If you’ve heard of Rep. Tim Ryan, it’s probably because he once challenged Nancy Pelosi (Calif.) to be the leader of House Democrats, saying the caucus needed to be led by someone from the kind of place where Donald Trump had found support. Ryan regularly invoked Youngstown, Ohio, which his district includes, as an emblem of his authenticity, a slice of the hardscrabble heartland that Democrats must win back.

Now, Ryan is running for president, but his rationale is more nuanced than you might expect. Instead of just saying Democrats need to reach out to exalted white working-class voters, he seems to be trying to create a synthesis that begins with his traditional focus on the Midwest, but also incorporates at least some of the energetic, progressive policy ambition that is increasingly defining the Democratic Party.

If you watch the video above that announces Ryan’s presidential bid, you’ll see how it screams “Rust Belt” — gray skies, factories, towns that have seen better days, people heading to work with both worry and determination in their eyes.

In the typical media shorthand, moderate Democrats who say they can win this region are assumed to be extremely cautious on issues such as climate change and the proper scale of government intervention in the economy. After all, only snooty coastal elitists care about climate, and President Trump can cast a spell over the entire region by chanting about bringing back coal and manufacturing through deregulation.

But Ryan’s approach doesn’t really accept that premise.

During an interview with the Plum Line, Ryan was asked what central policy idea might enable Democrats to win back that region in 2020.

“We need to create an industrial policy in the United States,” Ryan said. “We need to organize our innovations around the environment, around manufacturing, around future economies that are growing at a very rapid pace.”

Ryan himself volunteered the phrase “Green New Deal” without being asked, but talked about it with more of an emphasis on outdoing Trump when it comes to competing with China. Ryan said that to fare better in that competition, the United States needs national strategies on renewable energies and emerging technologies.

“Trump talks a lot about China, but we have no national strategy on electric vehicles, on wind and solar,” Ryan said. “Right now, China dominates 40 percent of the electric vehicle market, they dominate 60 percent of the solar panel market. This campaign is going to be about the big idea that creates a national industrial policy” that says to China, “we’re gonna out-compete you.”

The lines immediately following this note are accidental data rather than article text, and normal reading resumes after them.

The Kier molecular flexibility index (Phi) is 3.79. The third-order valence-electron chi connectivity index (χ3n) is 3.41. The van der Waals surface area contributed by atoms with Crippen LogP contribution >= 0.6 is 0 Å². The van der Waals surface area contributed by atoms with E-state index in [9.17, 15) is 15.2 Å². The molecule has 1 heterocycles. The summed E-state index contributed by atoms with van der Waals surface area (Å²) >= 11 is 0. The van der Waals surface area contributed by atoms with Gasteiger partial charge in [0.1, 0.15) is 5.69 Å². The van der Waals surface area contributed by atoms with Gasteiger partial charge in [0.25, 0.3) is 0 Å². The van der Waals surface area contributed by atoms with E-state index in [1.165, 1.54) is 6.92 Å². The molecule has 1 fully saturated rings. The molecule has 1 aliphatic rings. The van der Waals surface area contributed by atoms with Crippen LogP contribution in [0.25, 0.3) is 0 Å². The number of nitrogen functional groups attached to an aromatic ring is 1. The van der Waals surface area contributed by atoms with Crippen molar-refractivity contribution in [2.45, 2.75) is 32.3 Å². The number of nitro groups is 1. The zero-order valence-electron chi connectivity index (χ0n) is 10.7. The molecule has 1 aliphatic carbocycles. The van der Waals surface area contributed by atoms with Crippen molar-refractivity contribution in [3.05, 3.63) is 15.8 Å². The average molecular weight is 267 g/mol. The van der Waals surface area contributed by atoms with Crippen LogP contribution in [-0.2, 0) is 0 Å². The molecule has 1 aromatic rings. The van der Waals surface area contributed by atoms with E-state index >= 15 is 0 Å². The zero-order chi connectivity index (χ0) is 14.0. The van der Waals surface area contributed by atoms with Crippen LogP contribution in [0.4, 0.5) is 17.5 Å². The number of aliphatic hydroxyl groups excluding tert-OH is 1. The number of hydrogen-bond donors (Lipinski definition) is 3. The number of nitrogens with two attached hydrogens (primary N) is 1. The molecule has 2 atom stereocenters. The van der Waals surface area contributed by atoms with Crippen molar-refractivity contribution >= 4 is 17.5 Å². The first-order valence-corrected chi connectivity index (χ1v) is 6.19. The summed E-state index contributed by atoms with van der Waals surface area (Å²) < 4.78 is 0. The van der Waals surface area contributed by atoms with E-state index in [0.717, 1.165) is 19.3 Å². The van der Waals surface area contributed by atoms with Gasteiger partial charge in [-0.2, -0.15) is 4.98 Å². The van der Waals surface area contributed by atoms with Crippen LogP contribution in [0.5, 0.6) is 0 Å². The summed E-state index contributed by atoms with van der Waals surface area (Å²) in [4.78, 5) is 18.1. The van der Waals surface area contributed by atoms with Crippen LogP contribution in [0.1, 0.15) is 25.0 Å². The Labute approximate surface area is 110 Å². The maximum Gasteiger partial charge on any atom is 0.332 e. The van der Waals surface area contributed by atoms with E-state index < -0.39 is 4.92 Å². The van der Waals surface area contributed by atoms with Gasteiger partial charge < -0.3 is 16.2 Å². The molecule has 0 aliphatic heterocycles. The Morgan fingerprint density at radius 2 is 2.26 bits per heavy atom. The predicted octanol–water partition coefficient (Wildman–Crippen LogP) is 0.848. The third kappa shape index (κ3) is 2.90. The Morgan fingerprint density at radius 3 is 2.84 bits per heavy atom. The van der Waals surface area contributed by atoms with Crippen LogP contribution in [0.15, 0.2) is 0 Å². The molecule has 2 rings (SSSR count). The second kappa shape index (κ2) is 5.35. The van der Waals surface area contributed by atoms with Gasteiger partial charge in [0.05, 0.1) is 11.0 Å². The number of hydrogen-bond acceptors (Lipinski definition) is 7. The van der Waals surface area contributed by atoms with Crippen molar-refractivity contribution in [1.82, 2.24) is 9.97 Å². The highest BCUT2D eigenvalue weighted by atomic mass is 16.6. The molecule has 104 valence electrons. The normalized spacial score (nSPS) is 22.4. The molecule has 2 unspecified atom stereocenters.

“We need a Green New Deal,” Ryan said. His version would include using the tax code to “incentivize investments” into renewable energies and green technologies, and into “distressed communities.” It would also include an emphasis on making sure we have enough college graduates in science, technology, engineering and mathematics to “help us continue to build out the innovations we need to decarbonize the economy.”

Ryan was asked whether he thought big industrial policy that invests heavily in decarbonization can play well in the Rust Belt. “Yeah — when you look at the jobs that can be created, when you look at how sequestering carbon can be a mechanism to pay farmers,” Ryan said, adding that a key selling point could be that “we’re going to manufacture these new technologies in the industrial heartland.”

Ryan was asked about the future of the coal industry, which the president has vowed to bring roaring back — and which was supposedly key to his appeal in the region. “The future is in the new technologies,” Ryan said. “It’s time for us to say, ‘Look, we’re going to make sure that coal country is going to be plugged into the new economy and that we’re going to be creating jobs that are equivalent in wages and benefits to the coal jobs.' ”

Judging by this first interview, Ryan’s approach — at least for now — appears to lean more directly on incentivizing business investment than it does on direct public expenditures. However, when asked what scale of public investments in renewable energies he’d be willing to support, Ryan said, “we need to sit down with experts in these fields, but it needs to be significant.”

Ryan says he broadly agrees with the diagnosis of rural America’s ills offered by candidates such as Sens. Elizabeth Warren (D-Mass.) and Bernie Sanders (I-Vt.), who have vowed aggressive action to combat corporate concentration in the agriculture sector, where huge companies dominate markets in things such as meat processing and seed, squeezing farmers’ buying options and profits.

“There is a scam being run right now on farmers in America that is unlike anything I’ve ever seen in my career,” Ryan said, noting that big corporations have “concentrated so much power that farmers haven’t made money in five years.”

Ryan also said he’d be rolling out a comprehensive agenda for boosting workers’ bargaining power. However, he demurred when asked whether he favored eliminating the legislative filibuster, which might be necessary for Democrats to pass major initiatives of the type he and others in his party envision.

Ryan’s record isn’t as conservative as you’d think. According to a measure developed by political scientists to pinpoint ideology, for his whole career he’s mostly been right in the middle of House Democrats. In the last Congress, he voted more liberally than 56 percent of Democrats. He wrote a book about mindfulness, and another about the importance of eating fresh foods.

Ryan’s bid is a long shot. He’s not nationally known, he doesn’t have much in the way of extraordinary achievements, and there are other candidates who are more charismatic. But he is offering a different approach to winning back “Trump country” than designated moderates are “supposed” to offer, and that’s noteworthy.

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